Wake up hungry, for good things are in store. To many locals, a Santa Fe breakfast is the best meal of the day, with a range of Southwestern-style restaurants doling out hearty huevos rancheros, carne adovada, breakfast burritos smothered in chile sauce—all accompanied by fresh juices and hot coffee. It’s best to rise early and beat the crowds.
Of course there’s Mexican food, and New Mexican food, and great hearty breakfasts for pre-ski or pre-hike mornings, but the international culinary options in this funky little town may surprise visitors expecting little more than margaritas. (Those margaritas are pretty tasty too.)
From cervezas and margaritas, to bloody marys hopped-up on Hatch chiles, Santa Fe can roll out cocktails, wine, and beer like the best of them.
Of course there’s Mexican food, and New Mexican food, and great hearty breakfasts for pre-ski or pre-hike mornings, but the international culinary options in this funky little town may surprise visitors expecting little more than margaritas. (Those margaritas are pretty tasty too.)
Hail to New Mexican food—a melting pot of Spanish, Mediterranean, Mexican, Pueblo Native American, and cowboy chuckwagon. The best New Mexican cuisine is earthy and home-style and includes dishes such as tamales, chiles relleños, green chili cheeseburgers, and enchiladas. The official New Mexican state question is “Red or green?” Your answer depends on the kind of chili sauce you want smothered on your dish. Unsurprisingly, the state hosts some of the best New Mexican food you’ll find anywhere.
Seminal American artist Georgia O’Keeffe drew inspiration from the lunar landscapes of New Mexico. Follow in her footsteps at some of her favorite painting spots—The White Place, The Black Place (part of Bisti Badlands), and the home of the “Lawrence tree”—or splurge on a 10-day art retreat at her remote studio getaway, Ghost Ranch. View her most famous works and her letters and journals at the Georgia O’Keeffe Museum in Santa Fe, then stop by her adobe studio to see her paints, easel, and impeccable mid-century furniture. Grab a Georgia O’Keeffe biography at Bode’s, her favorite general store in the center of Abiquiu, then round off your art odyssey with “The O’Keeffe Table” at Eloisa: a five-course tasting menu that pays tribute to the foods O’Keeffe cooked at home. —By Edmund Vallance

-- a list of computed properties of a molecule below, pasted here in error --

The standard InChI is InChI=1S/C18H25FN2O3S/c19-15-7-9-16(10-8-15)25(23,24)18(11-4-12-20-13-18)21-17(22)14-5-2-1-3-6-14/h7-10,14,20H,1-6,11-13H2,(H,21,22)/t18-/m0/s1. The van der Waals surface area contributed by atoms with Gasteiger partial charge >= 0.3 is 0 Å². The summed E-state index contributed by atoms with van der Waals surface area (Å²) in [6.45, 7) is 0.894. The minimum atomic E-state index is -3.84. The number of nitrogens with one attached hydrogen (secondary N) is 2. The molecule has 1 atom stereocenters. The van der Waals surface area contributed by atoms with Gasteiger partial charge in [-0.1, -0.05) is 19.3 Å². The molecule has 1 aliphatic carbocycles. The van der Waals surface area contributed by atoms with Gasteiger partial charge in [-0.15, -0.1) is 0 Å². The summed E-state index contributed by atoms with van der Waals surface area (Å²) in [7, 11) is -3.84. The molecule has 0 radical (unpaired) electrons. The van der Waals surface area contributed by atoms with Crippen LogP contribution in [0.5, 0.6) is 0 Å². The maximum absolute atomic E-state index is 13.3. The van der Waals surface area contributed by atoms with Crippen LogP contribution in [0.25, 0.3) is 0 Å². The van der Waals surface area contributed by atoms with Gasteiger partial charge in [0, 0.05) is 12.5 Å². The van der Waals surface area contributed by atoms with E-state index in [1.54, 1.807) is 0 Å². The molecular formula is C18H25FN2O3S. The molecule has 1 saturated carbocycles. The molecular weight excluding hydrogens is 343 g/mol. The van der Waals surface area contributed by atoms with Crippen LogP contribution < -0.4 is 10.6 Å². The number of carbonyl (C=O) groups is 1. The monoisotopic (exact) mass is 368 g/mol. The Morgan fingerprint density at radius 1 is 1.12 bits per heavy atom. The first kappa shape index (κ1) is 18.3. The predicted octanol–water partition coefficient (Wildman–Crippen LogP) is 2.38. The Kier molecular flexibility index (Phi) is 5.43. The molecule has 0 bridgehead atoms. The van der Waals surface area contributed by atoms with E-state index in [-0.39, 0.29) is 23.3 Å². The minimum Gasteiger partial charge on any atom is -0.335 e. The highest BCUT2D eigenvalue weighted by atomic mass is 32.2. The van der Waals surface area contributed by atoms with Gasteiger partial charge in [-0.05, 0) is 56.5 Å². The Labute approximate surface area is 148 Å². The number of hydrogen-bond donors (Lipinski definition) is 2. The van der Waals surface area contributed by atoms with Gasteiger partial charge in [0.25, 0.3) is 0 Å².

It’s no wonder Georgia O’Keeffe came to this New Mexico town to paint. The high-desert setting inspires artists. Think of the city as your oyster: Take in the abundance of local works that occupy a surprising variety of spaces. Hop from ceramic studio to folk art museum, and from photography exhibit to cutting-edge gallery. Even the capitol building is filled with artwork.
Welcome to Santa Fe’s fabled restorative and healing arts. For centuries, the inflicted and ill have sought healing in the dry climate, natural hot springs, and pristine air. Most wellness centers use scented elements of pinion, sage, and lavender in their treatments. Restorative techniques hail from ancient local remedies, as well as from Thai and Indonesian therapies. Yoga and mediation are here, too.
Santa Fe is more than just a plaza! I’ve rounded up the best of Santa Fe’s natural beauty, amazing food, cultural highlight, and yes... including some stops on the plaza.
Santa Fe is a terrific embarkation point for epic day trips. Follow the winding, highly scenic High Road to Taos through the shifting landscapes of the mysterious Sangre de Cristo Mountains. Artist Georgia O’Keeffe’s Abiquiú home and studio is a short trip from Santa Fe, as are the stark canyons, cliffs, and red rock mesas of Ghost Ranch and Bandelier National Monument.